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what I look for in a LFS

Hi folks:
    I am surrounded by 3 stores that retail for the
aquarium hobby including fish.  My favorite one has
people working in it that have been there a long time
and will be there for a long time, (not just the
owners).  I have struck up a relationship with the
plant guy and both sell them plants and buy whatever
is new or strikes my curiosity.  The plant guy (an
employee who worked in green houses and loves raising
fish as well) can talk to customers at all levels due
to his knowledge and experience.  
    This same fish store also purchases and sells a
nicer collection of fresh water tropicals although the
selection at any one time is limited due to an
extensive display of saltwater specimens.  
    When I ask about something I want or need they
will special order it without that special high price
for doing so.  When I walk in they will show me what
is new and might interest me because they know I am
there to buy even though I don't spend a fortune all
at one time.  Like many others I buy online for the
big stuff that is often too pricey at the LFS, like
filters, heaters etc. 
    Knowledgable help that is also experienced and
really interested in what they do is what seperates
the better LFS from the rest.  It is reflected in the
tanks being in good shape with healthy fish and plant
selection.  And I make a clear distinction between
truly knowledgable and experienced advice vs
opinionated clap-trap which is what the poorer stores
have to offer.  My favorite store won't try and sell
me fish that are sick or incompatable with my type of
tanks just to make a puny sale and loose me as a
customer over the long haul.    
     So, thanks to the plant guy at Mid-Hudson
Tropicals in Newburgh, I am also developing an
interest in salt water tanks and orchids.  Its amazing
how one persons' enthusiasm and years of knowledge can
be so inspiring and compelling.  And it is obvious
that my money follows my interests.  
     The most successful pet shops I have been in are
operated by people who really love what they do and
are wanting to have their customers succeed with thier
pets or pet interests.  So they are always learning
themselves and sharing with the customer base when
they drop in to look or buy.  Although they are in
business to make money, they also seem to be doing
something they love and want to share with others. 
The sharing part is what turns a fish store into a
community of hobbiests who return because the advice
and products are reliable and the relationship is
     Its amazing how many disinterested people are
hired to brutally scoop out fish and shock them with
the roiling downpour into the bag which is well shaken
as they seal and rubber band the hapless fishbait and
smack it down on the counter.  All this after they
swear that those nice Cardinal Tetras will make
excellent community fish for your African Cichlids
crouching in their caves. That is a true story!  I was
there.  This is what they tell newcomers to the hobby,
who eventually end up giving away all their tanks and
equipment to people like me.  What a way to promote
your industry - make sure people fail so they won't
come back.  
     If you can advise and inform your customers when
they inquire as to what to look for in a healthy
fish/pet, what you are doing in essence is letting
that lousy fish store with cloudy water, dazed fish
trailing parasites and sporting white pom-poms on
their bodies send you customers.  When asked, I tell
friends where they can buy fish that will live after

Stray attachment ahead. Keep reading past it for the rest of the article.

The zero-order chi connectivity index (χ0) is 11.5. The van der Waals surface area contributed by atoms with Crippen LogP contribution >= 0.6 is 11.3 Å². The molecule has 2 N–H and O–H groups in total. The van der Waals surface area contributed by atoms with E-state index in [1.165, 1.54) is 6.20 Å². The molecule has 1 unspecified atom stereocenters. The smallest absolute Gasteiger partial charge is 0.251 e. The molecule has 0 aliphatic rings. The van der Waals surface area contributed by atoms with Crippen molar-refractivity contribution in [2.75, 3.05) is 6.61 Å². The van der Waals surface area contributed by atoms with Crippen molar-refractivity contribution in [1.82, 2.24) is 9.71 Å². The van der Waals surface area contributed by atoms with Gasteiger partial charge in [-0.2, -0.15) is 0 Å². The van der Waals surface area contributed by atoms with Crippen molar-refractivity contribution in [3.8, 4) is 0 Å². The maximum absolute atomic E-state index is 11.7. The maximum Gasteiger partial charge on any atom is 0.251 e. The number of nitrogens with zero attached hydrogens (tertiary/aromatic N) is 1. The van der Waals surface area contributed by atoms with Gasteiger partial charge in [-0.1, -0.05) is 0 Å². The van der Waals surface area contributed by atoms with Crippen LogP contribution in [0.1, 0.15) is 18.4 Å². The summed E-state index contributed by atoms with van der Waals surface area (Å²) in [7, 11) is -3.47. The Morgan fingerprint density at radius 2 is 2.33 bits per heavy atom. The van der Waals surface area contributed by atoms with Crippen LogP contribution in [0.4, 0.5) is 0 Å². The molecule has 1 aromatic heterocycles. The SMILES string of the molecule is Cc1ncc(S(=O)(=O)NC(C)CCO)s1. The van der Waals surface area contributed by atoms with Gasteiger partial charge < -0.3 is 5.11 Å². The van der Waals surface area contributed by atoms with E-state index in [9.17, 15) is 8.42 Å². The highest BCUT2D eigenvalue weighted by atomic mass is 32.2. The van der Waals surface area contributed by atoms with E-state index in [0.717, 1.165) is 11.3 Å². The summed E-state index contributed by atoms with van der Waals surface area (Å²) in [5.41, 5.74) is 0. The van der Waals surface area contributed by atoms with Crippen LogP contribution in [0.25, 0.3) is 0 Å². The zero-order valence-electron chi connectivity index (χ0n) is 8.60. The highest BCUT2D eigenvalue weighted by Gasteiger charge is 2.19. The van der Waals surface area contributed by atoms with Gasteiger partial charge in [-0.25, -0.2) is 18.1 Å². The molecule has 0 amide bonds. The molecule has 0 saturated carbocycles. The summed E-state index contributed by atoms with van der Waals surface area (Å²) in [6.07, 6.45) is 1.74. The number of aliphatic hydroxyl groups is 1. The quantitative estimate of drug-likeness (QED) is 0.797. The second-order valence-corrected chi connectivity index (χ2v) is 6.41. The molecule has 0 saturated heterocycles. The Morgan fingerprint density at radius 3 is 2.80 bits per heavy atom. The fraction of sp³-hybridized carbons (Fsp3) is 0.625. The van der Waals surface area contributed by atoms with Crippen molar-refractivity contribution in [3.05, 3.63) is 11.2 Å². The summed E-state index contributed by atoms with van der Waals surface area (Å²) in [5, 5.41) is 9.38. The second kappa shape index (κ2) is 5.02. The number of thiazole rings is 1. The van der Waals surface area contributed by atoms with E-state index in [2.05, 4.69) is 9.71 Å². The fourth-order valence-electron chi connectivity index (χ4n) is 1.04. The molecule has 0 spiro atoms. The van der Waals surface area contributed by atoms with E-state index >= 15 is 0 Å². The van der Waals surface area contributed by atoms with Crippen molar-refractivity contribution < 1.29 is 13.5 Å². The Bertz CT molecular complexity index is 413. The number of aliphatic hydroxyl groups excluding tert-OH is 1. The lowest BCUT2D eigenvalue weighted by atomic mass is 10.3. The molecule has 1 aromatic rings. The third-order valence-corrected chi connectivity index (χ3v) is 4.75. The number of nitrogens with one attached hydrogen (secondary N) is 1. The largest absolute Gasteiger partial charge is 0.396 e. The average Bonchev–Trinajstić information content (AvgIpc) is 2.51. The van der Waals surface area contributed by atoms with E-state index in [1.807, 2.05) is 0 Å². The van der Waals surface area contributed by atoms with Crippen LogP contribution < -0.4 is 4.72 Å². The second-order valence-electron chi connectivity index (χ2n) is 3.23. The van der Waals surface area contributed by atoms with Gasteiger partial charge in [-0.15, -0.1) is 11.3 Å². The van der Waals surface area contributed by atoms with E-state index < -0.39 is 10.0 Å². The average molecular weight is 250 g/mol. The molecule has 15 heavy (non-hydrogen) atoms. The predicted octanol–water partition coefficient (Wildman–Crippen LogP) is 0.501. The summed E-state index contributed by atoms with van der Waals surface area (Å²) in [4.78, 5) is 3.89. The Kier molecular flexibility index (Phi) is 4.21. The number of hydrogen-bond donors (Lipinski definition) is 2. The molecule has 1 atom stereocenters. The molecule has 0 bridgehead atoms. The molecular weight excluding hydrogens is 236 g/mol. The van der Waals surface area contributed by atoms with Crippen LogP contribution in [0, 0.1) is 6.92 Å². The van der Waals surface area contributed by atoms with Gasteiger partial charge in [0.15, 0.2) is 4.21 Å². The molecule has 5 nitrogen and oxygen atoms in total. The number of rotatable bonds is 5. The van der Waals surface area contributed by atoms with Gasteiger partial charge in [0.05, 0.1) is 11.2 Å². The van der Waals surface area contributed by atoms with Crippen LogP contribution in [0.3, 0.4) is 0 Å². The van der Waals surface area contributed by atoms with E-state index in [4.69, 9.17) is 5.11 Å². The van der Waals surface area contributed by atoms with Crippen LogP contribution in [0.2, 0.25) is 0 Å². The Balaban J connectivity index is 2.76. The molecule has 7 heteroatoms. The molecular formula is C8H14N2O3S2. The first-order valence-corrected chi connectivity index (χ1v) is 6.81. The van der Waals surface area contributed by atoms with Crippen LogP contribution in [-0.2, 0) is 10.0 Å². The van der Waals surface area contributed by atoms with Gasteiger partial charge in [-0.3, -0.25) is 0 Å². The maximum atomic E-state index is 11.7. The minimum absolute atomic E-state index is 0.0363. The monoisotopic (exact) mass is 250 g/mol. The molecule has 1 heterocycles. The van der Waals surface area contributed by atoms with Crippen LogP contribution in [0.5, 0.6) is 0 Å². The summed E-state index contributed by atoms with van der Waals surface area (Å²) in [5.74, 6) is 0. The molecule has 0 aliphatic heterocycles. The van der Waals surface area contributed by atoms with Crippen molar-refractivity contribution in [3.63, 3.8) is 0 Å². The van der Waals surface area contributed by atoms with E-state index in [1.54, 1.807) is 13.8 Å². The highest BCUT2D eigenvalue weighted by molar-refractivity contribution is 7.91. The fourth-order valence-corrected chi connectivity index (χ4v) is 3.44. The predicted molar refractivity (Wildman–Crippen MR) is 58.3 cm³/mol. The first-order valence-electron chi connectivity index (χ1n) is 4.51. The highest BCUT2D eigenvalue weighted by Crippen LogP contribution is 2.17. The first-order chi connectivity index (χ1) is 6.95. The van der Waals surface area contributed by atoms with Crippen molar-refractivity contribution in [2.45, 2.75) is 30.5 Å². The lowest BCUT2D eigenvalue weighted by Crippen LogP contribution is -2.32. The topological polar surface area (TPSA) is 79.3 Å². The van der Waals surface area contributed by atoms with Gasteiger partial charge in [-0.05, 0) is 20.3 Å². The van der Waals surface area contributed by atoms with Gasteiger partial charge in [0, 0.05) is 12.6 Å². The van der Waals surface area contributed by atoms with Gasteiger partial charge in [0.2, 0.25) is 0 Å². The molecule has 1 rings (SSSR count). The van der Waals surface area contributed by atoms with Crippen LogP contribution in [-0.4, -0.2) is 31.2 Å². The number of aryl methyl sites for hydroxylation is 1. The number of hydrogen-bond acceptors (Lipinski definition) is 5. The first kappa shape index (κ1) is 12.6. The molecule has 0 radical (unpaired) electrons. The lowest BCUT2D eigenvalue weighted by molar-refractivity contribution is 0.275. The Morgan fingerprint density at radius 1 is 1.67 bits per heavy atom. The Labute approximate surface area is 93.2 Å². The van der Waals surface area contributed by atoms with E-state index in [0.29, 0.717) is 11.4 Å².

they buy them and where to buy fish that will die if
they buy them.
    Even though I like selection when it comes to the
hardware part of the hobby.  If it were me, I would
only stock stuff I would want to have my own kid buy. 
If you know your stuff you know the hokey crap from
the good quality.  You don't need to carry 10 brands
of filters (Like a big franchise) when you know the
the top 5 which your lasting customers have used and
would recommend.  Your kid customers are your future
as well.  And if everthing in the kids tanks dies
because you sold them a funcky peice of junk, new fad
item off the shelf, you also loose Mom and Dad's money
which is what that kid is spending.  Helping to
educate your customers as they grow with the hobby is
your investment in your business.  It is not just
money that you put into it.
     Also, too many LFS aren't mindful that they are
not only competing with other LFS but with the
internet as well.  Basically the poor service and
advice from bad stores is what drove me to the
internet.  They are so bad that the internet ends up
being the only place I can buy and talk to helpful
people.  I think that pet shops need to understand
they must fill a space that the internet sales can't
touch - hands on purchasing.  And if I could buy for
only a few dollars more than what might be seen on the
internet I would do so.  I really do want to patronize
and support my local community.  While I try to save
on the price of filters, heaters and other hardware I
am willing to pay a good price for good and healthy
specimens, fish and plants.  I do not buy livestock on
line.  I visit the places I buy livestock from.  So, I
really need to find a place with good selection. For
all the lousy stores I see succeeding and staying in
business I really wonder why good businesses with
experienced and knowledgable help can't be developed
and maintained?  Their is a niche out there to be
filled and some have fallen into it and are doing
well.  My general impression is that it is not enough
to love the hobby, you need to be interested in
business and what it takes to succeed as a business. 
The guy who did the pet rock thing proved something
about what knowledge in marketing, business and people
can do.  He made millions trying to prove a point.   
    That's my 2 cents worth.  

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